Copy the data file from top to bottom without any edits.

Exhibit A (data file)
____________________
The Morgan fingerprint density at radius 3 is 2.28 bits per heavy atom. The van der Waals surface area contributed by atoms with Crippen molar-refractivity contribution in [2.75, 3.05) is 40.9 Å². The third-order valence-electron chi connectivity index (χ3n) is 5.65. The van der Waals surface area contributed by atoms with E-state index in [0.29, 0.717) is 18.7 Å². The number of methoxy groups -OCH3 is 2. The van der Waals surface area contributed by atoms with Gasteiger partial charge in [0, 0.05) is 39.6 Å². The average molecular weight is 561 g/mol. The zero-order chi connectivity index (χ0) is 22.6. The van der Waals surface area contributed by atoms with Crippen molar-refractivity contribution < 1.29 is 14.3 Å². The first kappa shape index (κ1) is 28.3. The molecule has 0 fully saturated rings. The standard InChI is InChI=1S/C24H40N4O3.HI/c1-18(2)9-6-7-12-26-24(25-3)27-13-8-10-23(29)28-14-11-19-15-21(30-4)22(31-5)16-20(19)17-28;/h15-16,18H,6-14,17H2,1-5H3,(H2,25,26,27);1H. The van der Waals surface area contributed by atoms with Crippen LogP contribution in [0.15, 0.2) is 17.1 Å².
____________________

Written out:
The Morgan fingerprint density at radius 3 is 2.28 bits per heavy atom. The van der Waals surface area contributed by atoms with Crippen molar-refractivity contribution in [2.75, 3.05) is 40.9 Å². The third-order valence-electron chi connectivity index (χ3n) is 5.65. The van der Waals surface area contributed by atoms with E-state index in [0.29, 0.717) is 18.7 Å². The number of methoxy groups -OCH3 is 2. The van der Waals surface area contributed by atoms with Gasteiger partial charge in [0, 0.05) is 39.6 Å². The average molecular weight is 561 g/mol. The zero-order chi connectivity index (χ0) is 22.6. The van der Waals surface area contributed by atoms with Crippen molar-refractivity contribution < 1.29 is 14.3 Å². The first kappa shape index (κ1) is 28.3. The molecule has 0 fully saturated rings. The standard InChI is InChI=1S/C24H40N4O3.HI/c1-18(2)9-6-7-12-26-24(25-3)27-13-8-10-23(29)28-14-11-19-15-21(30-4)22(31-5)16-20(19)17-28;/h15-16,18H,6-14,17H2,1-5H3,(H2,25,26,27);1H. The van der Waals surface area contributed by atoms with Crippen LogP contribution in [0.15, 0.2) is 17.1 Å².